Also worth noting is the rise of the "unaffiliated," people with no religious membership at all. They now comprise 22 percent of the population, and that's poised to grow significantly: young people (34 percent) are three times as likely to be unaffiliated as senior citizens (11 percent). Other non-Christian affiliations are poised to grow as well (based on the age of members): Hindus and Muslims have an average age of 36. Compare that with white evangelicals, who have an average age of 54.

The deluge of PRRI data prompted a variety of interesting new maps and charts from other sources over the last few days, as well; a good starting point may be the collection of maps that the Washington Post put together, parsing out which states have a Catholic plurality, which have an evangelical plurality, and which have an unaffiliated plurality. It also contains dozens more maps looking at each particular religion, and what percentage of people in each state are adherents.

If you want to see all that information condensed to one map, though, community member Dreaminonempty put together a composite map (the one featured at the top of this post) that looks at whether states have a Catholic, Protestant (all Protestant, not just evangelicals), or Mormon plurality, and how dominant that plurality (or majority) is.

There's more over the fold.

The next line of attacks in banning abortion—giving the fetus anesthesia

Fri, 03/20/2015 - 19:00
It may not be health care to you, buddy. Another misinformed, scientifically unsound approach from anti-abortion activists is on the march. They're going after 20-week abortion bans with a twist: mandating that anesthesia be given to fetuses after 20 weeks because, anti-abortion activists argue, they are capable of feeling pain. Naturally, their claim is completely unsupported by science, but that has never stopped them before. Tara Culp-Pressler has the details about a new bill in Montana.
Under House Bill 479, drafted by State Rep. Albert Olszewski, abortion doctors would be required to administer anesthesia to fetuses past the 20th week of pregnancy. The measure states that “substantial scientific evidence recognizes that an unborn child is capable of experiencing physical pain and suffering by not later than 20 weeks after fertilization” and the state has a “compelling interest” in preventing that.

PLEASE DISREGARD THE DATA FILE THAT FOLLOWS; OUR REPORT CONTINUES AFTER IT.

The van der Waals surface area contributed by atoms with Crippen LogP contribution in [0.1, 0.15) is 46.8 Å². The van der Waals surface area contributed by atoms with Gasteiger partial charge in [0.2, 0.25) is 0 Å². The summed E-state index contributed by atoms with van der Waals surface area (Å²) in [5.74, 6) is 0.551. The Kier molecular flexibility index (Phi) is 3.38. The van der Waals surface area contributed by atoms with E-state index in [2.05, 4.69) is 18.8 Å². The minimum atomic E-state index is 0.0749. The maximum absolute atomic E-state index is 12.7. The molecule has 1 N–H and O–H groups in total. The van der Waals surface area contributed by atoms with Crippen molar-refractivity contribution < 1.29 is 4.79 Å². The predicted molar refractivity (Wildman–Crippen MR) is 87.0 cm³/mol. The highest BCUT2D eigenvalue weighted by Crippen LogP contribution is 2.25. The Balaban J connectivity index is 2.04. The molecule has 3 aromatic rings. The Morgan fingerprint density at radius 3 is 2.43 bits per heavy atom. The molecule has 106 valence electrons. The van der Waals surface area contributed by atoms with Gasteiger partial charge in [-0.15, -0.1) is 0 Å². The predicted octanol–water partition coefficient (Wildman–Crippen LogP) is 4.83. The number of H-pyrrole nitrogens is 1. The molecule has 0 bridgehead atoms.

Rep. Olszewski’s bill would not technically ban abortion procedures altogether after 20 weeks of pregnancy. But, by requiring doctors to follow a medically unnecessary protocol for administering anesthesia, it could impose significant barriers to later abortions. The providers in the state still aren’t sure exactly what the legislation would mean for their day-to-day work.

Similar to bills that require abortion clinics to meet certain building regulations that have nothing to do with patient safety, these new bills could amount to more bureaucratic red tape that either prevents or stifles abortions after 20 weeks—which are often the most critical to guarding the health of a mother.
Dr. Joey Banks, a doctor who provides abortion services at a clinic in Missoula, echoed those sentiments. “For elective procedures in this state, if this were law, it would probably mean abortion providers could not continue to provide after 20 weeks at least for a while while they determined costs, safety, and provider availability,” Banks told ThinkProgress via email. Just another approach in a long line of (often successful) attempts to chip away at access to abortion at the expense of the ability of women and their doctors to make medically sound decisions.

Cheers and Jeers: Rum and Coke FRIDAY!

Fri, 03/20/2015 - 18:30
C&J Banner


[Poink!] The First Late Night Snark of Spring Sprouts!

"Some people are still angry about the letter written by Republicans to Iran. It's also not helping that they said, 'Dear Iran or Iraq (we can never keep you two straight)…'"
---Conan O'Brien

Bumper sticker seen in Wisconsin.  march 2015 I'm told this is popular in Wisconsin. No
wonder Walker wants to kill education. "Florida's governor wants to ban the phrase 'climate change.' Sorry, Republicans, but just like the phrase 'black president,' you can't just wish it away."
---Larry Wilmore